Baijanti conducting MHM session in the slums of Delhi

From Neglect to Awareness: The Shift in Menstrual Hygiene Practices in Delhi Slums

Pinkishe Foundation


Behind the Slum Walls: A Hidden Reality

Deep within Trilokpuri, Delhi's labyrinthine slum, a secret is guarded behind crumbling walls. Sakina, a 15-year-old whose laughter once echoed through the narrow alleys, now moves in silence. A few months ago, her first period painted her life with the dull tones of shame. Her mother, with tears in her eyes, handed her a frayed cloth – a haunting heirloom passed down through generations. Sakina's world, once full of the promise of school and friends, has shrunk to the size of a tattered rag.

The Unseen Epidemic: A Slum in Crisis

Behind the crumbling facades of Trilokpuri, a hidden epidemic raged, fueled by shame and ignorance. Women, forced to share filthy rags, were condemned to a life of constant itching and festering infections. Their bodies were battlegrounds, their dignity non-existent. But in the darkest depths of this crisis, a glimmer of hope emerged. Baijanti, she dared to confront the horror head-on. 

A New Cycle of Empowerment

Baijanti, with compassion in her heart, stepped forward to shatter the silence. She started conducting MHHM workshops, and pad distribution drives. With every pad distributed, she chipped away at the walls of silence, bringing light to a community drowning in darkness.

She brought light to the hidden dangers of poor menstrual hygiene, echoing the urgency as the educators shared stories of the infections, the pain, the lives forever altered by neglect. With each word, they painted a vivid picture of a different path, one where women and girls could thrive, not suffer, during their periods.

With cloth pads in hand, Baijainti conducted a workshop that would become a turning point. Her hands demonstrated the proper way to use the pads, her eyes locking onto the faces before her, ensuring they understood. She spoke of clean water, of drying in the sun, of a practice that honored their bodies, not put them in harm's way. The room buzzed with questions, with whispers of "why did we not know this?" and "how will this change everything?"

Sakina, a young girl on the cusp of womanhood, sat with wide eyes, drinking in the knowledge her mother never had the chance to give her. As a reusable pad was placed in her hands, a mix of emotions washed over her - hope for a different future, anger at the years of needless struggle, resolve to be the change for her own daughters someday.

This was not just an intervention, but a revolution of self-love and empowerment. Baijainti's words were seeds, planted in the fertile ground of these women's and girls' desire for change. As they looked at the pads, they saw a symbol of a promise - of days without constant fear of leakage, of nights uninterrupted by cramps, of a life where their bodies were not a source of shame, but of strength. In this moment, a new cycle began, one where knowledge and resources passed from generation to generation, where the well-being of women and girls was prioritized, where they could simply live, without the specter of poor menstrual hygiene looming over them. Baijainti had set change in motion, and nothing would ever be the same again.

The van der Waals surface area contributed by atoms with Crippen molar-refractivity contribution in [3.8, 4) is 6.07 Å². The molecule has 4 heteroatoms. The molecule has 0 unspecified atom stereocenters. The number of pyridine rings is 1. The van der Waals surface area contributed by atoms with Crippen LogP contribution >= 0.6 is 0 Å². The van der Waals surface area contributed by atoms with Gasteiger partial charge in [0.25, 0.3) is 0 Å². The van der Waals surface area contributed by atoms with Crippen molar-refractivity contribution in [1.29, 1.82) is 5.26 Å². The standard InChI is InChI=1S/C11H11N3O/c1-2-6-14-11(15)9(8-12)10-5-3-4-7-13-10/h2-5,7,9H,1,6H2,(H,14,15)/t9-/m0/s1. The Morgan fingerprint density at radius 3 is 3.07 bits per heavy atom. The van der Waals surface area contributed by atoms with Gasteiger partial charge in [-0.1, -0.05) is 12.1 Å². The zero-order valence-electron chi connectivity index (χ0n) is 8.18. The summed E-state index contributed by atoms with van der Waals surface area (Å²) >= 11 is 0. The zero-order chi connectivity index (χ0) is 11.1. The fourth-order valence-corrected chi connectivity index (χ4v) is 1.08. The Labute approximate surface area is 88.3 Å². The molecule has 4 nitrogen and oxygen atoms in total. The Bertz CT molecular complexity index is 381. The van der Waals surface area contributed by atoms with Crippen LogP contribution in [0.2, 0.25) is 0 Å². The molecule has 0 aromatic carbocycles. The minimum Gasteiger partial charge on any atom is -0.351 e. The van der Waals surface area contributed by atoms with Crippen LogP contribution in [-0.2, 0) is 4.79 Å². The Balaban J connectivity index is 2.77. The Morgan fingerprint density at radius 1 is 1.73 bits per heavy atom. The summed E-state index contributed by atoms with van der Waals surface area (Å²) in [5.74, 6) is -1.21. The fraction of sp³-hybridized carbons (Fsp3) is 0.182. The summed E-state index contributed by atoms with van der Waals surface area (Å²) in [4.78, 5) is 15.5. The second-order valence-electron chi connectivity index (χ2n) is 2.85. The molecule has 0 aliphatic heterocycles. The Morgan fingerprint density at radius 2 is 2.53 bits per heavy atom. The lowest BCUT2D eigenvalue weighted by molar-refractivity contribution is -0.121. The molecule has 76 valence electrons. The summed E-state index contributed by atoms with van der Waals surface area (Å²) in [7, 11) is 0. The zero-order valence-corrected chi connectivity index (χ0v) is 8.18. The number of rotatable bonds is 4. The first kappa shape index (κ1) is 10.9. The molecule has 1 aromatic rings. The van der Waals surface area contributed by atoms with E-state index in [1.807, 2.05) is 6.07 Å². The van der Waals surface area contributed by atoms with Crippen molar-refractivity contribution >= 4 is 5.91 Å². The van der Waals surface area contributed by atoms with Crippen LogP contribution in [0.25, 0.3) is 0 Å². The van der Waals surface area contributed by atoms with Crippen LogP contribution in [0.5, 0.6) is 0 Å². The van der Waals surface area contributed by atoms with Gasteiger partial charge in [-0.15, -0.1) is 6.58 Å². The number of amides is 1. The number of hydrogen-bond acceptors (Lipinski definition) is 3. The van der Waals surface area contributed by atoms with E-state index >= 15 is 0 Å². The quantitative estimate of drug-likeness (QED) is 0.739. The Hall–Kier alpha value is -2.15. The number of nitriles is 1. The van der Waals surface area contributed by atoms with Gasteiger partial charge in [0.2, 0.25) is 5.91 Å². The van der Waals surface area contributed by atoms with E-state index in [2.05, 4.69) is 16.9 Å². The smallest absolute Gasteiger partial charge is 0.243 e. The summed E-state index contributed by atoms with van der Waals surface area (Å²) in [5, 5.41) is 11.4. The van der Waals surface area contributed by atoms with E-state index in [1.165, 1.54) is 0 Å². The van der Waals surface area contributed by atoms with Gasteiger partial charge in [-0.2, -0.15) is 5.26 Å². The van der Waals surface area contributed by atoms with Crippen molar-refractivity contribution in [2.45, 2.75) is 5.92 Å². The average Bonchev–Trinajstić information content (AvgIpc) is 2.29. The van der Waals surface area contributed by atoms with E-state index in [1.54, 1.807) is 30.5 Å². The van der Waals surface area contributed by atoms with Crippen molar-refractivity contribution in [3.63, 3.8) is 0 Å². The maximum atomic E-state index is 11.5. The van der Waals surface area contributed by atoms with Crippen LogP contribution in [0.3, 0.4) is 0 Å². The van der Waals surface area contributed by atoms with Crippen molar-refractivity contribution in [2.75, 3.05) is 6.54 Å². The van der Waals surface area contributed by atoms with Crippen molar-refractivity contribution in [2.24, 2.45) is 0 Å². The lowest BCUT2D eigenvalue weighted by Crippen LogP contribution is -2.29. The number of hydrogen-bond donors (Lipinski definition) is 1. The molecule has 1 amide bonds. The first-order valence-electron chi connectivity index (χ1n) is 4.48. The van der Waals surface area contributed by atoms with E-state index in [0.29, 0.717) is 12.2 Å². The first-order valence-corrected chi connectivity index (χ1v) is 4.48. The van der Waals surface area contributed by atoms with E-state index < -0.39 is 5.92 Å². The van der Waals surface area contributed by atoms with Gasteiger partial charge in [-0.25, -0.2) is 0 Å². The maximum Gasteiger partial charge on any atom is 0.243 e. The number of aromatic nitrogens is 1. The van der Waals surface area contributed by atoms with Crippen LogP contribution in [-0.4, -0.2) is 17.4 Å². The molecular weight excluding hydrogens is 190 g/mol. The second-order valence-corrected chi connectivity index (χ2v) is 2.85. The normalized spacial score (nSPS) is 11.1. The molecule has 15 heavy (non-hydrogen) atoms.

The Impact: How The Workshops are Changing the Face of Menstrual Health

During Baijanti's regular rounds through the cramped alleys of Trilokrpuri, she braced herself for another day of stark realities amidst the slum's struggles. But as she turned a familiar corner, a spark of light flickered in the shadows. The weary faces of the women, usually etched with worry, now glowed with smiles. And in their eyes, a warmth that felt almost like coming home.

The girls from her last visit, once bashful and withdrawn, now sprinted towards her. Their laughter echoed off the makeshift shelters as they tugged at Baijanti's hands, pulling her into their circle. "Sit, sit!" they chimed, their voices bubbling with barely contained excitement. Baijanti's confusion melted into wonder as she realized – these girls, these women, they were celebrating her.

One girl, barely a teenager, blurted out their secret. "We've stopped sharing rags! We're using the pads you showed us!" The others nodded vigorously, their smiles mirrored on each face. An older woman, grey streaking her hair, grasped Baijanti's arm. "My itching, it's gone," she said."

In that instant, the weight of Baijanti's mission crystallized. This wasn't just about distributing supplies or reciting facts about hygiene. It was about transforming lives, one piece of fabric at a time. It was about stealing back a shred of dignity from the clutches of poverty and ignorance. As she hugged those girls, as she looked into those shining eyes, Baijanti knew why she did this work.

The long hours, the endless struggles, they all melted away. Because at that moment, Baijanti wasn't just a health worker – she was a catalyst for change. A reminder that even in the darkest corners, a little light can go a long way. And as she walked away from Jahangirpuri that day, Baijanti's step was lighter, her heart fuller. She knew she'd be back, again and again, as long as those women and girls needed her. Because they'd given her something far greater than she could ever give them – a sense of purpose, a reason to keep shining her light.

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